“Advanced breast cancer doesn’t have to be a lonely journey,” says Sony Sherpa, MD, a holistic physician in Sacramento, Calif. “Fortunately, you have extensive support and resource options.”
Your doctor and your medical team
Many cancer centers have a support system in place that includes your doctor and other healthcare professionals. Keep in mind that they can’t help you if you don’t share what’s going on. To get the support you need, be open with your questions and concerns.
“Sometimes patients don’t ask questions because they don’t want to bother their doctor or nurse, or because they don’t think their questions are that important,”says Rebecca Crane-Okada, PhD, director of cancer navigation and Willow Sage wellness programs at the Margie Petersen Breast Center at Providence Saint John’s Health Center in Santa Monica, California. “But your doctor is really the first place to start.”
If your doctor or medical team doesn’t seem to listen to you or respect your questions, or if you’re not convinced they have enough experience with advanced breast cancer, look for a new team.
Social workers and counselors
“Social workers, psychologists, marriage and family therapists, or licensed professional counselors help manage grief and loss, cope and adapt, and communicate with family,” says Crane-Okada. They may also have techniques to help you with symptoms like insomnia.
They can also help you with practical matters such as housing, transportation, insurance, and financial aid questions. They can connect you to other resources and services, such as:
- Financial aid
- Where and how to get a wig if you want one
- Help with problems that arise at work
- Insurance issues
- Transport to medical appointments
Ask your doctor or cancer center for a referral. “Many cancer centers and hospitals now provide social workers and oncology counselors who can help you deal with the psychological, physical, and emotional impact of a cancer diagnosis,” says Sherpa.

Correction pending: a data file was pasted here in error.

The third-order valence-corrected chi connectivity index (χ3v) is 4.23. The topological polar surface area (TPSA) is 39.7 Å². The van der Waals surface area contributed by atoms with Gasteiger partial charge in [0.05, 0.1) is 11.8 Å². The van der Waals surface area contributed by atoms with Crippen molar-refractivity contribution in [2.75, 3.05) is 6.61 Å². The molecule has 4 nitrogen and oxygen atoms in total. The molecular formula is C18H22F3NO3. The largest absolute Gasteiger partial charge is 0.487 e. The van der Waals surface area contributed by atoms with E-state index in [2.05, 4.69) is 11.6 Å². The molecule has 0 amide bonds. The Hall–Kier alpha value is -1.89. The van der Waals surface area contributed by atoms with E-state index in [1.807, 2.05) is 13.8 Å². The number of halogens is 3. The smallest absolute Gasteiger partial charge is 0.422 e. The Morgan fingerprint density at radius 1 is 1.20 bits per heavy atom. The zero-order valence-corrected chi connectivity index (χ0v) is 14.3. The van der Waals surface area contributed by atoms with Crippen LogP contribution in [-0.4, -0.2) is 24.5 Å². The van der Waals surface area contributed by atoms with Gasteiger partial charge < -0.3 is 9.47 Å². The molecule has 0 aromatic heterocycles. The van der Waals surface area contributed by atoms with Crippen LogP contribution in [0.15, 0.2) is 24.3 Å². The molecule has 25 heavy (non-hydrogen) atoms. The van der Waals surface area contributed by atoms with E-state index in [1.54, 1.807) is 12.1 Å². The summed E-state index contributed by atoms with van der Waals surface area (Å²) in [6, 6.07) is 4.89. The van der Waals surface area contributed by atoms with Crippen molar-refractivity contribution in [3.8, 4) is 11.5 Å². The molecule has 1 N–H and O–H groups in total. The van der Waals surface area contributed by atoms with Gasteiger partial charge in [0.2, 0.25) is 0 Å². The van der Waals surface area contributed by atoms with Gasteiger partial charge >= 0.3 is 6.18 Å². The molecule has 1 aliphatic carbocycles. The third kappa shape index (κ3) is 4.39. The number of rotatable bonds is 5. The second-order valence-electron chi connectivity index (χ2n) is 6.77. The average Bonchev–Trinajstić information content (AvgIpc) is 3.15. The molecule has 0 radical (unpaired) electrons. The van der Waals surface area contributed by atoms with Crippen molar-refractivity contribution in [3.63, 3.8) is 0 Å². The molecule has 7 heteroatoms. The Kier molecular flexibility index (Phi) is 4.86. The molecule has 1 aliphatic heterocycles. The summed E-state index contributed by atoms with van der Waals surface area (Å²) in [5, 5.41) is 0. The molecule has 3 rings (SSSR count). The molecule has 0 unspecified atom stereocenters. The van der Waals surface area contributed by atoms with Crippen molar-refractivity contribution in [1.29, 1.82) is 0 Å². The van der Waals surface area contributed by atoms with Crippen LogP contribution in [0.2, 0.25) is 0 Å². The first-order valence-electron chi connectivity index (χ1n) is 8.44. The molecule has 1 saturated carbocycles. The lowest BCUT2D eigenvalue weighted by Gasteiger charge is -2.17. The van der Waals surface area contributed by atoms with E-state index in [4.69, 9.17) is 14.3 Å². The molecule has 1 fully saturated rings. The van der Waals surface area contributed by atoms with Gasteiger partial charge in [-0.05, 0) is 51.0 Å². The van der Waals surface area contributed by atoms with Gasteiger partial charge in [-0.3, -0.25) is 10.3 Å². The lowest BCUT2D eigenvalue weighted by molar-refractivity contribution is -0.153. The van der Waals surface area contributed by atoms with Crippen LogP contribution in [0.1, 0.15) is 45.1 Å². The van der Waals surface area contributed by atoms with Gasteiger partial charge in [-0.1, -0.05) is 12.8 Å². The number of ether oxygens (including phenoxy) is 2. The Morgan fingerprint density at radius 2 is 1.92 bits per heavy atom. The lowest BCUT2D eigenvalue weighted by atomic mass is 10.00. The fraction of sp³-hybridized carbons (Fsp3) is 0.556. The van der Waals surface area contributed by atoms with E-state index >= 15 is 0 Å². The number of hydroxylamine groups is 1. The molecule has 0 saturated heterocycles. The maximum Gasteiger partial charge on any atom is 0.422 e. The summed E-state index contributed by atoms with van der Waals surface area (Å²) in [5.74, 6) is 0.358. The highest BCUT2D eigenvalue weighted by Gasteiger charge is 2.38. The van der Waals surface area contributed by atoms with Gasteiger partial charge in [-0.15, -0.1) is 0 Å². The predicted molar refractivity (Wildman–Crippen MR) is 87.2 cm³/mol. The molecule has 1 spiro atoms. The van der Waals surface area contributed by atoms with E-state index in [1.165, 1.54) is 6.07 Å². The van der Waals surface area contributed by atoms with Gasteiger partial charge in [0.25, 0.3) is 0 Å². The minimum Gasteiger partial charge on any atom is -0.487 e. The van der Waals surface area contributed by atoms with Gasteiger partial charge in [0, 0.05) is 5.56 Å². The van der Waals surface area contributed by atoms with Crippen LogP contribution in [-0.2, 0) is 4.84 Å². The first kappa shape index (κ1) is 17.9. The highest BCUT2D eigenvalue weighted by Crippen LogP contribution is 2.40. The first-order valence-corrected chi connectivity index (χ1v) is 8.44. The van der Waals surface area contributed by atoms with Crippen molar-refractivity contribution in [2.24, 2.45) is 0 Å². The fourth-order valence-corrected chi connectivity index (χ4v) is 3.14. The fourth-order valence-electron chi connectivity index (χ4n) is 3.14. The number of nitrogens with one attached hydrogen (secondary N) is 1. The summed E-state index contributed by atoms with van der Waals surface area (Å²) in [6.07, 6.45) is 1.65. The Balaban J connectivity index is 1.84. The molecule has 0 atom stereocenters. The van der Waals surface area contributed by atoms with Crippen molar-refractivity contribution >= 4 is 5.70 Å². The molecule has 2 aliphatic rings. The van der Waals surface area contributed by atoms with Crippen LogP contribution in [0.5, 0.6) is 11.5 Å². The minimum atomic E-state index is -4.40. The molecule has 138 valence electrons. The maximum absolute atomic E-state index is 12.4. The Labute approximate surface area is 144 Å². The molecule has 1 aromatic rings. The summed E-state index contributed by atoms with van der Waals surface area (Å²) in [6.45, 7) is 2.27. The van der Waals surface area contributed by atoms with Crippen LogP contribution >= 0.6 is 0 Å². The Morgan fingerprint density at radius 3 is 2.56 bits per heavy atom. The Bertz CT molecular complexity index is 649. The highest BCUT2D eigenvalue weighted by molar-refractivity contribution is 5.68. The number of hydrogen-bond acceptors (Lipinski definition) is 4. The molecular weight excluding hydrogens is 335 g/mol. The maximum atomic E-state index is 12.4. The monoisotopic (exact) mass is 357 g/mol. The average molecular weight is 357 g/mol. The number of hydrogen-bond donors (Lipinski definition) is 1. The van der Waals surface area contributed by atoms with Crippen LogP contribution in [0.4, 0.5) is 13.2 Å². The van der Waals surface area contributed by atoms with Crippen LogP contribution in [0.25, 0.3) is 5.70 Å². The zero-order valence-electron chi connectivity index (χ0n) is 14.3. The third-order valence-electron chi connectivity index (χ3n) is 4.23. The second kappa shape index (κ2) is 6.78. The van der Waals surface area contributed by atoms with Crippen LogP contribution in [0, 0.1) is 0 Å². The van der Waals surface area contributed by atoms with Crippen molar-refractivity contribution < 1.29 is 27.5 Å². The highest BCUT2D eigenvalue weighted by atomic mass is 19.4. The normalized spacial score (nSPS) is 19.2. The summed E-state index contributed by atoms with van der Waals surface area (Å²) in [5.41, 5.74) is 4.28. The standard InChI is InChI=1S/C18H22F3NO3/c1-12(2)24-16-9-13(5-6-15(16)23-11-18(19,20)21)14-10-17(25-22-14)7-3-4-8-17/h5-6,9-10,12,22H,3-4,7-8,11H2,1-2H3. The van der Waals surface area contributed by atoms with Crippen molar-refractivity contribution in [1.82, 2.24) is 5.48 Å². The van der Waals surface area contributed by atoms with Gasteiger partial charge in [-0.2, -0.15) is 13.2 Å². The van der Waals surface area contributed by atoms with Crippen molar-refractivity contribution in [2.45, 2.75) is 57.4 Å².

Spiritual leaders and faith communities can offer comfort and support. They can help you with practical things to make your daily life easier, such as household chores, meals and transportation. They can also make you feel less alone and more supported. “A chaplain may be available to help with spiritual or religious concerns or questions,” says Crane-Okada.
Friends and family
Don’t be afraid to reach out and ask for help. Friends and family often want to help, but they don’t always know what you need or what to offer. Try to be specific about the things they can do to make your life easier and better.
For example, ask family and friends if they can drive you to appointments, watch your kids, help you with groceries, or just be a shoulder to lean on.
Support groups and communities
Consider joining a support group, which may be led by an oncology social worker. They are a great way to connect with other people going through a similar experience. They can also help you feel less alone, find valuable information, and learn new ways to cope. You can find support groups at local hospitals, cancer centers, community organizations, and online. Try the Komen metastatic breast cancer group or search Facebook for metastatic breast cancer groups.
The amount and types of support you can get from nonprofits and online resources is vast, says Crane-Okada. These range from toll-free help lines, to information about your diagnosis and treatment, to individual counseling services you can obtain through teletherapy.
Try these online resources:
- American Cancer Society
- National Cancer Institute
- Patient Advocate Foundation
- National Coalition of Cancer Survivors
- Cancer Support Community
- cancer care
- Anti-cancer net
You can receive palliative care regardless of your age or the type or stage of your cancer. It is for anyone who wants to feel better, manage their symptoms, and get help for non-medical needs.
Talk to your doctor about your palliative care options before starting treatment. Palliative care often works best when started right after diagnosis and before treatment. If you receive palliative care during treatment, you may have less severe symptoms and a better quality of life.
There is a lot you can do to support yourself while you manage advanced breast cancer.
stay healthy. Eat well. Limit the amount of alcohol you drink. Avoid smoking. Manage stress as best you can. Stay up to date with your medical exams and tests.
Regular exercise. Physical activity can help you feel stronger, increase your energy and reduce your stress. It can also give you a sense of accomplishment and control. Talk to your healthcare team to create an exercise plan that’s right for you.
Follow rehabilitation. If your doctor recommends cancer rehabilitation, you may seek physical therapy, occupational therapy, pain management, nutritional planning, career counseling, or emotional counseling. These are helpful resources that can help you gain more control over your life and stay independent.
Take care of what’s on your mind. If there is something that seems unresolved in your life, taking care of it now can bring you peace of mind. Consider dealing with whatever makes you feel bad. Maybe you want to fix a broken relationship with a family member or friend. You may be worried about setting up your will and advance directives. These things can weigh on your mind, so it pays to take care of them if you feel up to it.